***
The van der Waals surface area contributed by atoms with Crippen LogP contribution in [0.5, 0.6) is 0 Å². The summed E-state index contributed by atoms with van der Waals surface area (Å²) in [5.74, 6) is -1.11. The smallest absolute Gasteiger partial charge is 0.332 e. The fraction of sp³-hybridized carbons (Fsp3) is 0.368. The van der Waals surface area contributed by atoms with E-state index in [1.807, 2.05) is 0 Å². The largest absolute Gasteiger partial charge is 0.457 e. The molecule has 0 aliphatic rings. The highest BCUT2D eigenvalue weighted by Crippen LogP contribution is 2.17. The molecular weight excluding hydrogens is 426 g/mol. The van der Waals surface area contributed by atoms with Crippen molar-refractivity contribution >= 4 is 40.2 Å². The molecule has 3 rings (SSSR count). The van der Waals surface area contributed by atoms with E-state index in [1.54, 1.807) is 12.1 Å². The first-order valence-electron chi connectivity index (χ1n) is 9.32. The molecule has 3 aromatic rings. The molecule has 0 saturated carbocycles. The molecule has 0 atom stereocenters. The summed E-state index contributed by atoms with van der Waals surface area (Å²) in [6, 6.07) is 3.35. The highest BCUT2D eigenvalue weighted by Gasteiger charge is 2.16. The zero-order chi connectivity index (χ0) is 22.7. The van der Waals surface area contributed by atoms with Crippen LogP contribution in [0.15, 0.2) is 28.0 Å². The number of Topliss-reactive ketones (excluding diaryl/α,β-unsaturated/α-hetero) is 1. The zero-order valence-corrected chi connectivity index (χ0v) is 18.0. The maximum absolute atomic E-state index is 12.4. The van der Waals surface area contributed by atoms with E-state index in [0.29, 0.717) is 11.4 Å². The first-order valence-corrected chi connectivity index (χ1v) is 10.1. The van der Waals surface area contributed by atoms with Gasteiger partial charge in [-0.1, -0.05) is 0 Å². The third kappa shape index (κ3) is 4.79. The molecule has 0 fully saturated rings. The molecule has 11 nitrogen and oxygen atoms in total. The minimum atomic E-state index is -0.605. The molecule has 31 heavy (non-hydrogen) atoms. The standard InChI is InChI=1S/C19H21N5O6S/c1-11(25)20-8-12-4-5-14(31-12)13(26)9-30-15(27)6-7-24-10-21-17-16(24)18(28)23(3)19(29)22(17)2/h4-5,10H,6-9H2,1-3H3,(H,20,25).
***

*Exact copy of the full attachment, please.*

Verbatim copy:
The van der Waals surface area contributed by atoms with Crippen LogP contribution in [0.5, 0.6) is 0 Å². The summed E-state index contributed by atoms with van der Waals surface area (Å²) in [5.74, 6) is -1.11. The smallest absolute Gasteiger partial charge is 0.332 e. The fraction of sp³-hybridized carbons (Fsp3) is 0.368. The van der Waals surface area contributed by atoms with E-state index in [1.807, 2.05) is 0 Å². The largest absolute Gasteiger partial charge is 0.457 e. The molecule has 0 aliphatic rings. The highest BCUT2D eigenvalue weighted by Crippen LogP contribution is 2.17. The molecular weight excluding hydrogens is 426 g/mol. The van der Waals surface area contributed by atoms with Crippen molar-refractivity contribution >= 4 is 40.2 Å². The molecule has 3 rings (SSSR count). The van der Waals surface area contributed by atoms with E-state index in [1.54, 1.807) is 12.1 Å². The first-order valence-electron chi connectivity index (χ1n) is 9.32. The molecule has 3 aromatic rings. The molecule has 0 saturated carbocycles. The molecule has 0 atom stereocenters. The summed E-state index contributed by atoms with van der Waals surface area (Å²) in [6, 6.07) is 3.35. The highest BCUT2D eigenvalue weighted by Gasteiger charge is 2.16. The zero-order chi connectivity index (χ0) is 22.7. The van der Waals surface area contributed by atoms with Crippen LogP contribution in [0.15, 0.2) is 28.0 Å². The number of Topliss-reactive ketones (excluding diaryl/α,β-unsaturated/α-hetero) is 1. The zero-order valence-corrected chi connectivity index (χ0v) is 18.0. The maximum absolute atomic E-state index is 12.4. The van der Waals surface area contributed by atoms with E-state index in [0.29, 0.717) is 11.4 Å². The first-order valence-corrected chi connectivity index (χ1v) is 10.1. The van der Waals surface area contributed by atoms with Gasteiger partial charge in [-0.1, -0.05) is 0 Å². The third kappa shape index (κ3) is 4.79. The molecule has 0 fully saturated rings. The molecule has 11 nitrogen and oxygen atoms in total. The minimum atomic E-state index is -0.605. The molecule has 31 heavy (non-hydrogen) atoms. The standard InChI is InChI=1S/C19H21N5O6S/c1-11(25)20-8-12-4-5-14(31-12)13(26)9-30-15(27)6-7-24-10-21-17-16(24)18(28)23(3)19(29)22(17)2/h4-5,10H,6-9H2,1-3H3,(H,20,25).